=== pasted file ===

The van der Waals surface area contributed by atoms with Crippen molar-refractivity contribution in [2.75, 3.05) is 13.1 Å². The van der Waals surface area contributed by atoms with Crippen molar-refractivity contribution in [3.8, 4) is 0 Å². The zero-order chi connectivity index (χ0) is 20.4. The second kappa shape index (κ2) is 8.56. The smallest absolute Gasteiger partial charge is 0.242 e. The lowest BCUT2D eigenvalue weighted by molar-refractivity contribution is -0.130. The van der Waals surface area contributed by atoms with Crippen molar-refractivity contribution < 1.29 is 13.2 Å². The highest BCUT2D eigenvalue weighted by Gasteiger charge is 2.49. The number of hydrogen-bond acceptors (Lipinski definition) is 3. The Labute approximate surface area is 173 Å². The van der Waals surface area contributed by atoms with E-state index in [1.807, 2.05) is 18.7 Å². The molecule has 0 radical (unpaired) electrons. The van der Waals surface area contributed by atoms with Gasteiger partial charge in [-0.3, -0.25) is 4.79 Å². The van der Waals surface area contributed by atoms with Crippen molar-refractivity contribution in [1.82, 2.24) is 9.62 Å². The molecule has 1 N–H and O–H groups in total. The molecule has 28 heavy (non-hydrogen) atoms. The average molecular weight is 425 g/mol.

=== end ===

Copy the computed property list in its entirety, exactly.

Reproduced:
The van der Waals surface area contributed by atoms with Crippen molar-refractivity contribution in [2.75, 3.05) is 13.1 Å². The van der Waals surface area contributed by atoms with Crippen molar-refractivity contribution in [3.8, 4) is 0 Å². The zero-order chi connectivity index (χ0) is 20.4. The second kappa shape index (κ2) is 8.56. The smallest absolute Gasteiger partial charge is 0.242 e. The lowest BCUT2D eigenvalue weighted by molar-refractivity contribution is -0.130. The van der Waals surface area contributed by atoms with Crippen molar-refractivity contribution < 1.29 is 13.2 Å². The highest BCUT2D eigenvalue weighted by Gasteiger charge is 2.49. The number of hydrogen-bond acceptors (Lipinski definition) is 3. The Labute approximate surface area is 173 Å². The van der Waals surface area contributed by atoms with E-state index in [1.807, 2.05) is 18.7 Å². The molecule has 0 radical (unpaired) electrons. The van der Waals surface area contributed by atoms with Gasteiger partial charge in [-0.3, -0.25) is 4.79 Å². The van der Waals surface area contributed by atoms with Crippen molar-refractivity contribution in [1.82, 2.24) is 9.62 Å². The molecule has 1 N–H and O–H groups in total. The molecule has 28 heavy (non-hydrogen) atoms. The average molecular weight is 425 g/mol.